On Thursday, June 4, 2015, Brigham and Women’s Hospital (BWH) celebrated and welcomed inaugural members of The Luminary Society at a special event held at the Harvard Art Museums. Established in late 2014, The Luminary Society honors and recognizes BWH donors whose lifetime giving is in excess of $1 million. Carrying the qualities of light, these luminaries serve as symbols of learning, progress, and inspiration. As BWH President Betsy Nabel, MD, remarked, “Our great institution was founded by compassionate visionaries who dared to change the world. You are all shining beacons of hope.”
Guests were treated to a culinary feast and a keynote address by David Brooks, acclaimed New York Times columnist and author of "The Road to Character," a best-seller that examines how selflessness leads to greater success. Brooks discussed the paradoxes that exist between the parts of us that want to conquer the world and the parts that strive to serve and better the world. “You have to give to receive. You have to surrender something outside yourself to gain strength within yourself. You have to conquer your desire to get what you crave. Success can lead to the greatest failure which is arrogance and pride. Failure can lead to the greatest success, which is humility and learning.”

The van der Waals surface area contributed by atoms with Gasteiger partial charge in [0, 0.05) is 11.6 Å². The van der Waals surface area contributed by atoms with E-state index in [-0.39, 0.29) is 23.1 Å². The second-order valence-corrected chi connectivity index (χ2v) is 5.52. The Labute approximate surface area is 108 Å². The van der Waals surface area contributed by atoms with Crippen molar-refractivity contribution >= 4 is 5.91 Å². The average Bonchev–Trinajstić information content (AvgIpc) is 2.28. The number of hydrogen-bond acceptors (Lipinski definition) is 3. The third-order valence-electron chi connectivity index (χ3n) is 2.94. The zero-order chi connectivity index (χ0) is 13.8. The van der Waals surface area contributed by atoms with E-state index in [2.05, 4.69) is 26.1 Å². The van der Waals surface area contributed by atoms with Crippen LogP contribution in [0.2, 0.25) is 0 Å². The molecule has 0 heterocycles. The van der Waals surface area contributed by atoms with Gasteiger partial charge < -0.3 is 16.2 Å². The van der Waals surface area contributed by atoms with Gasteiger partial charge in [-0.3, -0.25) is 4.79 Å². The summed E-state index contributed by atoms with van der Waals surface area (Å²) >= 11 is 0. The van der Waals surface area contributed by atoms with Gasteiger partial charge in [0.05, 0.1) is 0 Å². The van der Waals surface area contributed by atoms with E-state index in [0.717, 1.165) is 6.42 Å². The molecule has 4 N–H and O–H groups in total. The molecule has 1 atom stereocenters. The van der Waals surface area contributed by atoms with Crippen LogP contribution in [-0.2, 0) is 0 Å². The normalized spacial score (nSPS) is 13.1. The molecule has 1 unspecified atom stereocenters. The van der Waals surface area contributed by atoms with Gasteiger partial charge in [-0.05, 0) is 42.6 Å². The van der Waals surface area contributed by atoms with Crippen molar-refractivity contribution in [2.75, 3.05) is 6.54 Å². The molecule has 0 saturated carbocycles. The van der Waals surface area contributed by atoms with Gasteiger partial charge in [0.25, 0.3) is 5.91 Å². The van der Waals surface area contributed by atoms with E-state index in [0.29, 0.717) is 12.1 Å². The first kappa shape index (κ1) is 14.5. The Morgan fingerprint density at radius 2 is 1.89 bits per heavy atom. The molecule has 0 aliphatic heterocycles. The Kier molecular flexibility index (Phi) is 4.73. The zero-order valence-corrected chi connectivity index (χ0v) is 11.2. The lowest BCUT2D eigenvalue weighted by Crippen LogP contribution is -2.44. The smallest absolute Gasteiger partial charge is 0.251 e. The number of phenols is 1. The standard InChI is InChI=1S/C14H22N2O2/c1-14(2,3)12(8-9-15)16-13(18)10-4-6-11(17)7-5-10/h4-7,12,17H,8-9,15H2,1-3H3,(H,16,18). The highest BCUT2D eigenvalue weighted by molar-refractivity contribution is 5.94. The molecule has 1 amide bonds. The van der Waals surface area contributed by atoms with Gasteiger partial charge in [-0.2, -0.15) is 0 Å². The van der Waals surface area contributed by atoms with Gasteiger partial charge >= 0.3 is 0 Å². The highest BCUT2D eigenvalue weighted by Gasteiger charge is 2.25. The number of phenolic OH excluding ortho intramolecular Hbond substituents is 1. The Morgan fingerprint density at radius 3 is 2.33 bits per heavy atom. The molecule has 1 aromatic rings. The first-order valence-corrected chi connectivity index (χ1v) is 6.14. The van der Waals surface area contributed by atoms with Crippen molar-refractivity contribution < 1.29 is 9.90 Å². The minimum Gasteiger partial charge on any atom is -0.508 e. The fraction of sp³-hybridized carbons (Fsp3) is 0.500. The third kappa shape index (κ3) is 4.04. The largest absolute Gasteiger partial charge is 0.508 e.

The evening was capped by moving tributes from four patients who thanked Luminary Society members by sharing personal stories of the life-saving and life-changing care they received at BWH.
Cindy Scribner of Pelham, New Hampshire, described her ordeal as an idiopathic pulmonary fibrosis patient awaiting and finally receiving a double lung transplant. “Everyone at the Brigham treated me as someone special and helped me stay strong. You do not see this kind of care in many hospitals. I know this because I am a licensed nurse.”
Another patient, Matt Kramer of Portland, Maine, shared the story of a plane crash that left him with broken bones, a collapsed lung, internal bleeding, and other life-threatening injuries. “I honestly can say without the world class care I received, I would not be alive today. Simply put, the doctors and nurses at the Brigham saved my life.”
Thanking the patients for bravely telling their stories, Nabel closed the event with a formal proclamation. “As champions for our caregivers, you ensure the dedicated men and women who give so much to our patients are able to explore new horizons, share best practices, and recharge their spirits. The Brigham family is privileged to benefit each day from the depth of your generosity and compassion.”
View a photo gallery from the event: